In the middle of winter when it’s -30 degrees Celcius (-22 Fahrenheit) it would certainly stand to reason to warm up the body with vodka, but the first choice would have to be Chai or to the westerner tea. Either way it’s the first choice of drink for Russians and not necessarily for the winter time. Many Russians drink this drink in the summertime also, no matter the season it’s the all around favorite here in Russia. In our home we have at least three different types of tea, and it’s not always in a tea bag. We will often brew loose tea along with a sprig of mint to add flavor especially once we can start harvesting mint from our garden.
Chai was first introduced to Russia by the Mongols since they were on the trade route from China to Russia. Traders brought Chai through Irkutsk, Krasnoyarsk, Tobolsk, then Tyumen and finally into the Ural town of Irbit. The annual Irbit winter fair was the second largest in Russia at the time, which brought the tea with the fur trade from Siberia and on into central Asia. It was here in Irbit that the Urals tea would be packaged in finely packaged and decorated boxes, then sent along to the Moskovia region. An interesting side note, the Ministry of Tourism of the Sverdlovskaya oblast is developing a new tourist route which is called the “Great Tea Road”, which will be a good opportunity to visit some off the beaten track places in the Urals and Siberia.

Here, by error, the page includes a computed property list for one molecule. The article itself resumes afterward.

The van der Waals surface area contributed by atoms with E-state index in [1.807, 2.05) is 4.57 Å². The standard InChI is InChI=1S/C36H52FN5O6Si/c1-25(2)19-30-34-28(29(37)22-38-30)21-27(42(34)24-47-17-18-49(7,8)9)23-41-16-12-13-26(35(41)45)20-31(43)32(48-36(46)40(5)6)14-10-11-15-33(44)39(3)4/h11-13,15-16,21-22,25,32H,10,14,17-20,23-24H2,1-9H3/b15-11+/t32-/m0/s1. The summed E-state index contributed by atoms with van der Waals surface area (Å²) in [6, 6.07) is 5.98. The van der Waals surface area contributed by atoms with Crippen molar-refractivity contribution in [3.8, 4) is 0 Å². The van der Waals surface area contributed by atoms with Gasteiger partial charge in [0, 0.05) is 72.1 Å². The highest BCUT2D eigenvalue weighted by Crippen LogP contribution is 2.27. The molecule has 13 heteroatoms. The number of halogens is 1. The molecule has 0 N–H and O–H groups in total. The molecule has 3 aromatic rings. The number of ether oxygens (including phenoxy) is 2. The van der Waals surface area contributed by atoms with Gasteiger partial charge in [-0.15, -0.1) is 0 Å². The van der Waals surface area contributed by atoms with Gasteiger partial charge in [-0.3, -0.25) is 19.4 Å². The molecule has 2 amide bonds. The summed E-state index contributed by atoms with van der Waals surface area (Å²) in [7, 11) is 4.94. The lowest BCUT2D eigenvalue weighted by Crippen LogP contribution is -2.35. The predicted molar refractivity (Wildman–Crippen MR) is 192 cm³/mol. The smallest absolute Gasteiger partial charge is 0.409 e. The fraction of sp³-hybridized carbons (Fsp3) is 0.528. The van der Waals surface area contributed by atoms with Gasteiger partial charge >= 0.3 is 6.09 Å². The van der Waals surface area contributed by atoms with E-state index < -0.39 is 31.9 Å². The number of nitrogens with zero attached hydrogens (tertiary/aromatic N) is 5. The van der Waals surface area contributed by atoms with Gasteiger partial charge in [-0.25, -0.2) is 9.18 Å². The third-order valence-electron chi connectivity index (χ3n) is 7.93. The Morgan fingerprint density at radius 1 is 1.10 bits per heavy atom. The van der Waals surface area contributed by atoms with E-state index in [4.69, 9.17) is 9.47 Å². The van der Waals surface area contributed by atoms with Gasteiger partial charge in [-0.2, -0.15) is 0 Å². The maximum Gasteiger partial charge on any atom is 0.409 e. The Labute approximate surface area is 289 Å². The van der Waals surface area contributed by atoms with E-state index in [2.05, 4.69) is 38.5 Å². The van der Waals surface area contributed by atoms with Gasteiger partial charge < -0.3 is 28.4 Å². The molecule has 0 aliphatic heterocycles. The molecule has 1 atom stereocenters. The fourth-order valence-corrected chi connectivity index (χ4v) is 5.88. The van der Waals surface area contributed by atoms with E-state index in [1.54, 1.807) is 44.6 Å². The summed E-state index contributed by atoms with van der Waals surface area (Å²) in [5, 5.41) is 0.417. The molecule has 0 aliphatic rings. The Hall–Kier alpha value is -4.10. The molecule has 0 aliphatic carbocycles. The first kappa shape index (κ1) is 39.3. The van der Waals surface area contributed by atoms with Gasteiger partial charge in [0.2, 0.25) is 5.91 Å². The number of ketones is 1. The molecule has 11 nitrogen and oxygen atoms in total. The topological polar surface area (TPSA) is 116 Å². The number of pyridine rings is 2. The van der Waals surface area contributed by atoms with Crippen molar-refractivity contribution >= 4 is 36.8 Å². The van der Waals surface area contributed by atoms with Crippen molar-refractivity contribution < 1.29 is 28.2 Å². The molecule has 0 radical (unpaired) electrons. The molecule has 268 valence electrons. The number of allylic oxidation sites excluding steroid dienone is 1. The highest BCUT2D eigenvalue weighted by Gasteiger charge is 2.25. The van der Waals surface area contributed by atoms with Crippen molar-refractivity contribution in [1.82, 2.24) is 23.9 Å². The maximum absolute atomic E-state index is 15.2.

Instead of sitting around the fireplace drinking tea the family would gather around a large iron samovar in the middle of winter waiting to enjoy piping hot Chai which they sip from gold-rimmed tea cups that would cool down the tea very quickly. Russian noblemen of the time found this to be very vulgar and inappropriate and would drink their tea from a gilded glass holder. In pre-Revolutionary Russia there was a joke “что после чаю следует?” (‘what follows after tea?’) with the correct answer being “the resurrection of the dead” from the creed. Then later in the 19th century you would find Russians drinking a cup of tea with a cube of sugar between their teeth. Even in the Soviet prisons the inmates would drink a very strong tea known as “chifir” to experience its mood-altering properties.
In 1814 at the Nikitsk botanical gardens became the location of the first plant producing tea in Russia. The first industrial tea plantation was established in 1885. Today the world’s most northernmost tea plantation is in Sochi which is still in production. The first tea plants were brought to the Sochi area from China. But it was only a few decades later that the local farmers had learned how to properly cultivate the plantations. Until recently they were still collecting the crops by hand. One can enjoy a great cup of Chai in village of Izmailovka not far from Sochi, maybe even before the Olympics arrive.